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Lothian LifeReviewScotland

West Lothian writer hits the watershed

By 26 May 2012No Comments

Peter Wright is a well-known character in Linlithgow and in the wider Lothians. Aged 64, he lives in Linlithow and is one of a diminishing number of people who left school (legitimately), at the age of 14. After a Liberal Studies course atNewbattle AbbeyCollege he set out on a career in youth work.   He was for 20 years, manager of the Duke of Edinburgh`s Award in the Edinburgh area, and was awarded the MBE for this work.  In the 1990s, he restoredNiddryCastle, near Winchburgh, as a private residence.
His latest challenge was to walk Scotland’s east-west watershed, from the Borders to Caithness, and write a book, Ribbon of Wildness (Luath, RPP £14.99), to record this epic.
The watershed is an intriguing phenomenon. InScotlandevery river ultimately flows into either the Atlantic or theNorth Seaand the divide between these two sets of rivers is the Scottish watershed.
That watershed line can be traced and Peter Wright has done so.  His odyssey, completed in stages, was a walk through wildness.  It was a trek through borderlands for the watershed is frequently a boundary, between parishes and, in a few places, between counties. The Scottish word for border country is a ‘march’ and Peter Wright has divided his journey into five Marches, borders but also, for him, sustained and disciplined foot journeys, route marches for a cultural explorer.
Each one of theseMarchestends to be on high ground or at least on ground which is high relative to its surroundings.  They are also remarkably free of man-made intrusions.  Over 1,200 kilometres, there is one lighthouse, one ruined castle, one reservoir, one hydro-dam,two former opencast mines, two quarries, two houses – and one new town.
The Reiver March follows the watershed from Peel Fell on the Border, and finishes on theSouthern Uplandfault-line at Gawky Hill in south Lanarkshire.
The Laich (or Low) March crosses the centralLowlands.  From Gawky Hill the watershed meanders around the wild Lanarkshire-West Lothian boundarycountry close to Tarbrax and within sight of Cobbinshaw Reservoir.  It passes communities created by the industrial revolution and now economically redundant, some of which, suchEast Benhar, have now vanished as settlements.  It wanders past countless exhausted coal pits, by Polkemmet and in view of Fauldhouse.  Although always close to human habitation in this section, the watershed itself remains a strip of wild country until it hits Cumbernauld.  The new town sits astride the watershed, the one significant modern development which Peter Wright encountered.  The Laich March continues to Balfron, where it meets theHighlandfault-line.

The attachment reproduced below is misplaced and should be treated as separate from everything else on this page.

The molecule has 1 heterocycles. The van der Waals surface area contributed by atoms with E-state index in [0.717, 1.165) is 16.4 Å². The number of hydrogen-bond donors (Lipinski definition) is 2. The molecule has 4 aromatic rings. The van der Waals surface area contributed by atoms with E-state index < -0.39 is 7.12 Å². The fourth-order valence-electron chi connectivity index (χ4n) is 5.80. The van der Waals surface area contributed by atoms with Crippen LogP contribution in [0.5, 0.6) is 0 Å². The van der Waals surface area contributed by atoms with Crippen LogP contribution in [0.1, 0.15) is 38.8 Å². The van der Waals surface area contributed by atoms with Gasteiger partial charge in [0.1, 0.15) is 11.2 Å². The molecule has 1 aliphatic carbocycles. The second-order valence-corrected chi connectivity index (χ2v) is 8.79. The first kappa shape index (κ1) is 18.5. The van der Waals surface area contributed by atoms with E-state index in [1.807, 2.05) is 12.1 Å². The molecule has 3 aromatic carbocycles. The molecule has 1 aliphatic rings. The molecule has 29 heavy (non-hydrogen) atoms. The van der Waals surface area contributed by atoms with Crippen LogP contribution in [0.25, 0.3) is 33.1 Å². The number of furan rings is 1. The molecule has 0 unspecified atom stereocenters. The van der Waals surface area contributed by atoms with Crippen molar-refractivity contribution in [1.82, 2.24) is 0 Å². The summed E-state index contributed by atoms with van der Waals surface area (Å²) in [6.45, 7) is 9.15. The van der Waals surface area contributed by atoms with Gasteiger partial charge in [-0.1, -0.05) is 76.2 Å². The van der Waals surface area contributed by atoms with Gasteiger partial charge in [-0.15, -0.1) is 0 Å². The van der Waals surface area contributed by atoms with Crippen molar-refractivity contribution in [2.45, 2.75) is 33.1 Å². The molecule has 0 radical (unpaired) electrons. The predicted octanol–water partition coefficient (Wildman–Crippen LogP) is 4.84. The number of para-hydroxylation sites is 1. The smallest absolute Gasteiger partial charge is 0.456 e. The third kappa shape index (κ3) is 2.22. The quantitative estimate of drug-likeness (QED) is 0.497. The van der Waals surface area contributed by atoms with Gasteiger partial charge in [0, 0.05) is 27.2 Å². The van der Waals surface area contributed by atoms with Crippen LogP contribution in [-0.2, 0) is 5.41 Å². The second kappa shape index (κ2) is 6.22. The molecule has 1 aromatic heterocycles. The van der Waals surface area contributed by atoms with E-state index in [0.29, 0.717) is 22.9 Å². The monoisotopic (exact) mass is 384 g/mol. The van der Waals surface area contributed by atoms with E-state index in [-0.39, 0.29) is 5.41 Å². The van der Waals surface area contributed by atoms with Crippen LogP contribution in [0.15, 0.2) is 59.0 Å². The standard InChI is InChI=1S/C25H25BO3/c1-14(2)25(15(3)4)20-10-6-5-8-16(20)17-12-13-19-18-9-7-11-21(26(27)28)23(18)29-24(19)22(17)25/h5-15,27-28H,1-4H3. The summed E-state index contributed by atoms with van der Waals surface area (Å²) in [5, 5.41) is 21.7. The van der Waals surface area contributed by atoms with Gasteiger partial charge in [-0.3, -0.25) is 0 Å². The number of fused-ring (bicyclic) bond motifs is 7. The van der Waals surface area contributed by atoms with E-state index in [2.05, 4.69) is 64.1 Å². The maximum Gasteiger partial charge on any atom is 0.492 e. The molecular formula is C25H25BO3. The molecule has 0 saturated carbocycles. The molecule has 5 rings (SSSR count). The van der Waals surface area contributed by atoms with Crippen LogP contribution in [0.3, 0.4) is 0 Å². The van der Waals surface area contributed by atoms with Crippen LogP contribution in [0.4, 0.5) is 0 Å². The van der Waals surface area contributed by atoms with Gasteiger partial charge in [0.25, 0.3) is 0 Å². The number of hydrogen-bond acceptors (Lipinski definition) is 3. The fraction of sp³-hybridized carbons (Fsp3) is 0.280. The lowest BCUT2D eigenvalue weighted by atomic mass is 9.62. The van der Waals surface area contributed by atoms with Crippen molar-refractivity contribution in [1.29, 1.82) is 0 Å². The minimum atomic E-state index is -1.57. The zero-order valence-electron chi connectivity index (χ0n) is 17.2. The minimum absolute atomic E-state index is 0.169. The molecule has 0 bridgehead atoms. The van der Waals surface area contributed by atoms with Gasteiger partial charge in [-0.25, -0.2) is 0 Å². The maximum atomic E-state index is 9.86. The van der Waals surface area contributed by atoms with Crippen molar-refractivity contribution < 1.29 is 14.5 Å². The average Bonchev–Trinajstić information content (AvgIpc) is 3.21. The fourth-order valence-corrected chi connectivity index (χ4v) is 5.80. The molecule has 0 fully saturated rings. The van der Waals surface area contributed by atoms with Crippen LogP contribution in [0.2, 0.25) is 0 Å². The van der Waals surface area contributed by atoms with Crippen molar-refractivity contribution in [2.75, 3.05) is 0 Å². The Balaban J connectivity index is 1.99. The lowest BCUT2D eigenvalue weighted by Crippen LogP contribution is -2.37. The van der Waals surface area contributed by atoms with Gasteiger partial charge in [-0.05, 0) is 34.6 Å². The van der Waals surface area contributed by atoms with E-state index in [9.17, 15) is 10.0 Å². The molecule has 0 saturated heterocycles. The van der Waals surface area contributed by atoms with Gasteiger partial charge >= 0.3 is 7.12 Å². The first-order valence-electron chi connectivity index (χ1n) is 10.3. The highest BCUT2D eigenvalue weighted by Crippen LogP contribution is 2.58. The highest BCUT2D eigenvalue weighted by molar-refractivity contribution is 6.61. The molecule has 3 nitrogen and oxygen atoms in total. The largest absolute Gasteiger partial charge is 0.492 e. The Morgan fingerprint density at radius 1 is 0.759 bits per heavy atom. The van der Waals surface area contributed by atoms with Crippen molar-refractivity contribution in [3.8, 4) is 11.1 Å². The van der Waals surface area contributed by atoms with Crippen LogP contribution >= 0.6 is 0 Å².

The next two sections, the Heartland and MoineMarches, cover the Highland territory commonly perceived as wildScotland.  The last stretch, over Sutherland and Caithness toCape Wrath, the Northland March, explores different wildness, the lower flowlands of Neil Gunn.
Peter Wright has produced a comprehensive, original work.  The clearly outlined routes and the indication of what surrounds them makes this an invaluable guide to countless unexplored venues – although that is not its primary purpose.  It is a fine piece of ethnographic research, connecting language, lore and culture, explaining place-names and considering how man interacted with this wild environment.  The historical background is also well furnished.  Above all, it is a plea for the maintenance of the wildness of this unique and extended strip ofMarches, a plea for sensitivity and thoughtfulness.
If there is a fault in the scheme of the book it is precisely that, because it is so encyclopaedic, the lay reader is left at times baffled by the plethora of information and perspectives.  A small editorial criticism: the possessive adjective ‘its’ is twice spelled with an apostrophe.  These however are minor points.  This quite unique view of the remaining wild places in our country invites us to realign how we view our own species and its place in the natural world, an invitation on which we cannot afford to defer.

The above article was first published in Lothian Life on 25 may 2012:


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